By Patrick James on 2017-04-29 - The author has been a motoring writer for more than 16 years. Formerly motoring editor at the Coventry Telegraph, he now produces motoring copy, on new car launches and road tests on a freelance basis.
Little Picanto big
THE phrase 'good things come in small packages' has never been truer than with the current crop of city cars.
They need to be good because with the sector shrinking to make way for the all-conquering crossover models, capturing what is left is critical.
That is not to say the city car market is insignificant. Far from it and firms like Kia, with its baby Picanto, have shown what you can do by shoehorning high quality into a modest sized package.
The Picanto has always been a good seller and now the latest version, the fourth in the line if the you count the original city car Pride, is better than ever.
It is almost the complete city car with good looks, reasonable price, decent kit levels, economical engines and unusually high levels of refinement.
This is hoped to attract a more youthful buyers as well as satisfying existing customers. Oh, and let's not forget Kia's industry-leading seven year warranty.
The latest Picanto does not look radically different from its predecessor, but is virtually a new car, with stronger body shell underpinned by lightweight materials. It is also a rewarding drive.
It looks better, has more space in the boot and despite having virtually the same dimensions has made clever use of the space thanks to a longer wheelbase.
A shorter overhang at the front and slightly longer one at the rear gives the extra boot space, up from 200 litres to a class-leading 250 litres with the rear seats in place - and more than 1,000 litres when folded - and better passenger space.
Exclusively five-door, It looks good as well, with a sharper, more angular styling, lower belt line and new light shapes and slimmer grille.
The range-topping GT-Line S does have the look of a hot hatch, with even more aggressive grille and twin exhausts, if not the performance.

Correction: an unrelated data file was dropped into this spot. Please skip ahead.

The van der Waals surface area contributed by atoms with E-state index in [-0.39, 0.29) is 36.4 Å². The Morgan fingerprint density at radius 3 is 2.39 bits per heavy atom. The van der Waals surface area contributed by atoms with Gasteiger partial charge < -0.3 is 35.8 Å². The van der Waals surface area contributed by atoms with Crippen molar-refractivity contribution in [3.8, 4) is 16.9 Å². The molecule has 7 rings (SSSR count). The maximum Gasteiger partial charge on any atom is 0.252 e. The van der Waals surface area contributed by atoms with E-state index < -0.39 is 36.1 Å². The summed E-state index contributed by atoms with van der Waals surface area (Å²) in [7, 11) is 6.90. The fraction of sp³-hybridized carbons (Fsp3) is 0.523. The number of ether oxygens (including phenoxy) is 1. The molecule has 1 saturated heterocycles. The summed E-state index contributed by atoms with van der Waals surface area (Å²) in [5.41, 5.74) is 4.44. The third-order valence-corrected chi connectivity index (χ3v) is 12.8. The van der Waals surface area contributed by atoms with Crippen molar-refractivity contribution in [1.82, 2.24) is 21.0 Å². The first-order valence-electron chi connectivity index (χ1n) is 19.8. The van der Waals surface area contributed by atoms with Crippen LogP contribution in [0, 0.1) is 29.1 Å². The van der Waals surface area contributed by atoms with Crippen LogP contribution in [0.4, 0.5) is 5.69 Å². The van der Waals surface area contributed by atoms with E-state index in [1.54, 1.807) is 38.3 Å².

Kia says city car buyers demand quality, despite the modest size of the car and they get it with the Picanto.
There are nine versions of the based on two engines, two transmissions and five trim lines - badged ‘1', ‘2', ‘3', ‘GT-Line' and ‘GT-Line S'.
With prices starting at £9,450, you do get a decent level of kit for the money with electric windows, remote locking, tinted windows, a radio with AUX and USB ports, adjustable steering column, automatic headlights, stability control, hill start , 60:40 split folding rear seats and six airbags.
Go for the range topper at a much heftier £13,950 and you get the bells and whistles like touchscreen with sat nav, connectivity and infotainment, together with faux leather trim to the seats, sunroof and reversing camera, alloy wheels, sports front and rear bumpers and side sills, electric folding mirrors with LED indicators, satin chrome interior door handles, privacy glass on the rear windows and tailgate to name a few.
There are two engines at launch, neither new, but both tweaked to cut CO2 emissions and potentially deliver better mpg.
There is a 66bhp three cylinder petrol and a 1.25 litres developing 83bhp, with a turbocharged version of the one litre available later in the year. Emissions are 101g/km and 106g/km respectively with official mpg claimed at 64.2 and 61.4mpg.
Both current engines are fine on flat road, but the smaller engine can run out of steam even on relatively shallow inclines with much changing of gear the five speed gearbox.
The bigger unit copes much better and both are refined units. So much so they can barely be heard in the cabin except under hard acceleration.
In fact there is a lack of noise throughout, with wind and tyre noise all but absent except on the worst of roads.
Kia has made big efforts here to reduce noise and vibration and harshness with soundproofing measures. You really do feel you are in a much more expensive car.
Measures include greater use of foam, insulation pads and body strips, plus new engine mounts and revised, quieter heating and ventilation units.
That is not the only good thing on the road. The strengthened body and tweaked suspension means the car handles really well, feeling both agile and well-planted on corners, a fact discovered on some tortuously twisting roads, while the steering feels responsive.
City car buyers do not want budget Spartan motoring, wanting more for their money.
Kia seems happy to provide with this super city car - and don't forget the warranty.
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